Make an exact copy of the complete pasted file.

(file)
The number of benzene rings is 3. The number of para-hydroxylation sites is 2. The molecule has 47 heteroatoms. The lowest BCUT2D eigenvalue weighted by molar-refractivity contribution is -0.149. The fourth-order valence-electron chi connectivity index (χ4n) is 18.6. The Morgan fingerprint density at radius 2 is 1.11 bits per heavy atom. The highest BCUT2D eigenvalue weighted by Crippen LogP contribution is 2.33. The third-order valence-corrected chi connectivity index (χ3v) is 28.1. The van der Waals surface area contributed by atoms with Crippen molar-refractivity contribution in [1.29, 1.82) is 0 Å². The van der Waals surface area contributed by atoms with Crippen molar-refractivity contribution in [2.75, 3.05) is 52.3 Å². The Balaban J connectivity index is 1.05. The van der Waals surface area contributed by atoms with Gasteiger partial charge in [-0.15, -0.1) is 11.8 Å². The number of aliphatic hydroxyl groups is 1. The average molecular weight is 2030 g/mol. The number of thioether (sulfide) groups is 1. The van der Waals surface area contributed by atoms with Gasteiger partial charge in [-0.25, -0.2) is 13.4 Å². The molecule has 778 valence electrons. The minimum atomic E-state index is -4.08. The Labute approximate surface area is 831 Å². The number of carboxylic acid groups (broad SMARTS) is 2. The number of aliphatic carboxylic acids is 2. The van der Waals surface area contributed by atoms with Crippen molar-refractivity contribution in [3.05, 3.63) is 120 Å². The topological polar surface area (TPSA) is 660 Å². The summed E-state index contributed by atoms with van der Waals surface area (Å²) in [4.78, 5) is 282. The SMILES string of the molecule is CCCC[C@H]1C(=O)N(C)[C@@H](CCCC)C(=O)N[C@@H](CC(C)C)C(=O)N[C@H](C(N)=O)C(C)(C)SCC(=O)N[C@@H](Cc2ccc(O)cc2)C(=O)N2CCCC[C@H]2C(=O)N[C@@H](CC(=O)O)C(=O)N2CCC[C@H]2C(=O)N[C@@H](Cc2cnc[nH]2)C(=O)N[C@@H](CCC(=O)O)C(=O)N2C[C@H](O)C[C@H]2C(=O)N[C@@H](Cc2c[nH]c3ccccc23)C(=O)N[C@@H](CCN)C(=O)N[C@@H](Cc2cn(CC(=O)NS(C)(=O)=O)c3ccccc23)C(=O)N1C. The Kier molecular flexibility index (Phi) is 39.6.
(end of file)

The number of benzene rings is 3. The number of para-hydroxylation sites is 2. The molecule has 47 heteroatoms. The lowest BCUT2D eigenvalue weighted by molar-refractivity contribution is -0.149. The fourth-order valence-electron chi connectivity index (χ4n) is 18.6. The Morgan fingerprint density at radius 2 is 1.11 bits per heavy atom. The highest BCUT2D eigenvalue weighted by Crippen LogP contribution is 2.33. The third-order valence-corrected chi connectivity index (χ3v) is 28.1. The van der Waals surface area contributed by atoms with Crippen molar-refractivity contribution in [1.29, 1.82) is 0 Å². The van der Waals surface area contributed by atoms with Crippen molar-refractivity contribution in [2.75, 3.05) is 52.3 Å². The Balaban J connectivity index is 1.05. The van der Waals surface area contributed by atoms with Gasteiger partial charge in [-0.15, -0.1) is 11.8 Å². The number of aliphatic hydroxyl groups is 1. The average molecular weight is 2030 g/mol. The number of thioether (sulfide) groups is 1. The van der Waals surface area contributed by atoms with Gasteiger partial charge in [-0.25, -0.2) is 13.4 Å². The molecule has 778 valence electrons. The minimum atomic E-state index is -4.08. The Labute approximate surface area is 831 Å². The number of carboxylic acid groups (broad SMARTS) is 2. The number of aliphatic carboxylic acids is 2. The van der Waals surface area contributed by atoms with Crippen molar-refractivity contribution in [3.05, 3.63) is 120 Å². The topological polar surface area (TPSA) is 660 Å². The summed E-state index contributed by atoms with van der Waals surface area (Å²) in [4.78, 5) is 282. The SMILES string of the molecule is CCCC[C@H]1C(=O)N(C)[C@@H](CCCC)C(=O)N[C@@H](CC(C)C)C(=O)N[C@H](C(N)=O)C(C)(C)SCC(=O)N[C@@H](Cc2ccc(O)cc2)C(=O)N2CCCC[C@H]2C(=O)N[C@@H](CC(=O)O)C(=O)N2CCC[C@H]2C(=O)N[C@@H](Cc2cnc[nH]2)C(=O)N[C@@H](CCC(=O)O)C(=O)N2C[C@H](O)C[C@H]2C(=O)N[C@@H](Cc2c[nH]c3ccccc23)C(=O)N[C@@H](CCN)C(=O)N[C@@H](Cc2cn(CC(=O)NS(C)(=O)=O)c3ccccc23)C(=O)N1C. The Kier molecular flexibility index (Phi) is 39.6.